A phase II clinical study to assess the feasibility of self and partner anal examinations to detect anal canal abnormalities including anal cancer

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Anal cancer is a common cancer among men who have sex with men (MSM); however, there is no standard screening protocol for anal cancer. We conducted a phase II clinical trial to assess the feasibility of teaching MSM to recognise palpable masses in the anal canal which is a common sign of anal cancer in men.


A clinician skilled in performing digital anorectal examinations (DARE) used a pelvic manikin to train 200 MSM, aged 27–78 years, how to do a self-anal examination (SAE) for singles or a partner anal examination (PAE) for couples. The clinician then performed a DARE without immediately disclosing results, after which the man or couple performed an SAE or PAE, respectively. Percentage agreement with the clinician DARE in addition to sensitivity, specificity, positive predictive value (PPV) and negative predictive value (NPV) were calculated for the SAE, PAE and overall.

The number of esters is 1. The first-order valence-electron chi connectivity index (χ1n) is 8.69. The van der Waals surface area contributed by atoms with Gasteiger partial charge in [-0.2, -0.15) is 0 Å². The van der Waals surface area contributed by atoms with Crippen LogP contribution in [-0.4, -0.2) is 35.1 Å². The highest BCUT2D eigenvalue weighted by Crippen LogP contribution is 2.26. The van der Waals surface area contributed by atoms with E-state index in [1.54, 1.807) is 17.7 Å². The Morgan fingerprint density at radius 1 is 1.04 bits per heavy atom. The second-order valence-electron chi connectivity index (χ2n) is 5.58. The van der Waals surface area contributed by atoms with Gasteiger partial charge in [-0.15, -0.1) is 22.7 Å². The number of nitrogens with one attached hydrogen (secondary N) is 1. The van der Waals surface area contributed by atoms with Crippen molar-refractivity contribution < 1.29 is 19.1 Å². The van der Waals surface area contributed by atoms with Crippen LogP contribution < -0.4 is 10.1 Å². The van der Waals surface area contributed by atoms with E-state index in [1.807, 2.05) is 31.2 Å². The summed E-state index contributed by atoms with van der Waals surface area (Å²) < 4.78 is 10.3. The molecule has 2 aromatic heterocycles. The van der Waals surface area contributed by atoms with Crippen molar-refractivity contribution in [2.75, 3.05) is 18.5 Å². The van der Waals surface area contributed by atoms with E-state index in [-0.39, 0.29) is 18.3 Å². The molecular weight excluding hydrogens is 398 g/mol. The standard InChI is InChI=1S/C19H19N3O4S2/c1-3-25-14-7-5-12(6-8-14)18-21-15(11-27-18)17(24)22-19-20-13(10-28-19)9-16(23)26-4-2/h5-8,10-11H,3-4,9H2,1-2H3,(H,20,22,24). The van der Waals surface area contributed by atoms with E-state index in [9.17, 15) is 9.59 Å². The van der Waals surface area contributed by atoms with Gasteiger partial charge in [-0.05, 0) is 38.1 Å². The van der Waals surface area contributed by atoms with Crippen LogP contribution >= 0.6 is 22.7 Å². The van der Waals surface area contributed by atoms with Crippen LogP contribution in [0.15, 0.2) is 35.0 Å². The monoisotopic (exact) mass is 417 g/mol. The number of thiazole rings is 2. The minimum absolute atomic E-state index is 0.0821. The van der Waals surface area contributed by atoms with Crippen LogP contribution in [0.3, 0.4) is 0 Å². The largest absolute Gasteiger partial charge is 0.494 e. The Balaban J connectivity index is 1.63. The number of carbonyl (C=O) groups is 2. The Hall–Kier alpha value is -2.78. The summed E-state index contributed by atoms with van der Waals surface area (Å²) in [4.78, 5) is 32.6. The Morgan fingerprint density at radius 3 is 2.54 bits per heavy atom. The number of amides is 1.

Men had a median age of 52 years, 42.5% were African American and 60.5% were HIV positive. DARE detected abnormalities in 12 men while the men’s SAE/PAEs detected 9 of these. A total of 93.0% of men classified the health of their anal canal correctly (95% CI 89.5 to 96.5). Overall percentage agreement, sensitivity and specificity were 93.0%, 75.0% and 94.2%, respectively, while PPV and NPV were 45.0% and 98.3%, respectively. The six men who detected the abnormality had nodules/masses ≥3 mm in size. More than half of men (60.5%) reported never checking their anus for an abnormality; however, after performing an SAE/PAE, 93.0% said they would repeat it in the future.


These results suggest that tumours of ≥3 mm may be detectable by self or partner palpation among MSM and encourage further investigation given literature suggesting a high cure rate for anal cancer tumours ≤10 mm.

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